The education secretary has unveiled £2.7 million in new funding to get more pupils taking part in school trips.
Alan Johnson said the package would provide new training for teachers taking out of classroom lessons and create a council to give advice on which activities provided the best experience for children.
There will also be new guidance for employers on how to treat staff fairly in the event of an accident, and a consultation has been launched on a "no-nonsense" guide for teachers on their rights in case of legal action.
Some seven million children take part in school trips each year but in many schools fears of accidents and legal action have limited the range of what can be done.
Teaching union Naswut has previously advised its members against taking school trips because of the risks of litigation, but it has welcomed today's package as a move towards better protection for staff.
Mr Johnson said: "Learning outside the classroom should be at the heart of every school's curriculum and ethos. Children can gain valuable learning experiences from going on cultural visits overseas to teachers simply using their school grounds imaginatively."
He added: "Today's announcement is key to ensuring we help schools build on the excellent work many are already doing in this area with the reassurance of clear cut guidance to reassure them that the law is there to protect them, not inhibit them."
The £2.7 million package comes alongside the creation of a new 'learning outside the classroom manifesto', a coalition of education providers and local authorities including the Eden Project, the Outward Bound Trust and the Natural History Museum.
The money will fund a new independent council to represent organisations providing outside the classroom teaching and advise on future policy, and a new support package for schools including guidance on planning, funding and assessing school trips.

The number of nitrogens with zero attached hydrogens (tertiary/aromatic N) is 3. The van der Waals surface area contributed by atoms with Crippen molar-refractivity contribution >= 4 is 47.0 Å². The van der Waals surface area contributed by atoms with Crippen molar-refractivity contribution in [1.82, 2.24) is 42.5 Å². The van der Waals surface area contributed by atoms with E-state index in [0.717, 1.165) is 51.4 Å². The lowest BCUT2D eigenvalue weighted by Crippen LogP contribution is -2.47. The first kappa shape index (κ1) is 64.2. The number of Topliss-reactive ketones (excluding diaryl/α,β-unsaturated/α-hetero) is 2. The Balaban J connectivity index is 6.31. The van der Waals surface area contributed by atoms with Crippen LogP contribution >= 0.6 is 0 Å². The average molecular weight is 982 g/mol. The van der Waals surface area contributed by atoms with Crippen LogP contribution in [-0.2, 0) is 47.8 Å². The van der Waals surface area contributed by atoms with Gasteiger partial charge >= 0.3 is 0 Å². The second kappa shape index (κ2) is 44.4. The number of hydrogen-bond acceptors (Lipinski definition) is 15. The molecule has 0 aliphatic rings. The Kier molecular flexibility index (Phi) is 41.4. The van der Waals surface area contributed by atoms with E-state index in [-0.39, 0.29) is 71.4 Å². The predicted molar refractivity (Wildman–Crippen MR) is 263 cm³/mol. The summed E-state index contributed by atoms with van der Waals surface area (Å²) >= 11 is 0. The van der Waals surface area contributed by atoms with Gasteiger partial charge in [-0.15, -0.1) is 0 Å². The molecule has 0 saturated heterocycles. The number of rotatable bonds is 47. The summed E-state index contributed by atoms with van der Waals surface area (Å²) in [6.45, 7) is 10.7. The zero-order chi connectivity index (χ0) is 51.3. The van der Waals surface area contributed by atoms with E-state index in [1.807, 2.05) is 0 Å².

In addition, schools will be encouraged to report their outdoor activities as part of their Ofsted self-evaluation from next year. The education watchdog will also have a clear role in ensuring local councils monitor the safe management of these trips.
"Work is under way on developing fair investigations guidance to provide much-needed protection for staff who accompany visits and who found themselves being abandoned by the employer or unfairly treated when an incident occurred or a false allegation was made against them," said Nasuwt general secretary Chris Keates.
"No activity is risk free but when all of this work finally is completed staff who choose to participate in education outside the classroom will be better protected."
However, while the Association of School and College Leaders (ASCL) general secretary John Dunford warned that an increase in government red tape, in particular risk assessment, was a major cause of the decline in school trips.
"The government and the new board must address the problem of court judgments that have given a new meaning to the word 'accident', placing on teachers often unreasonable expectations of foresight," he said.
"As a profession, we accept our responsibility for the safety of the young people in our care, but we should not be asked to do more than is realistically possible."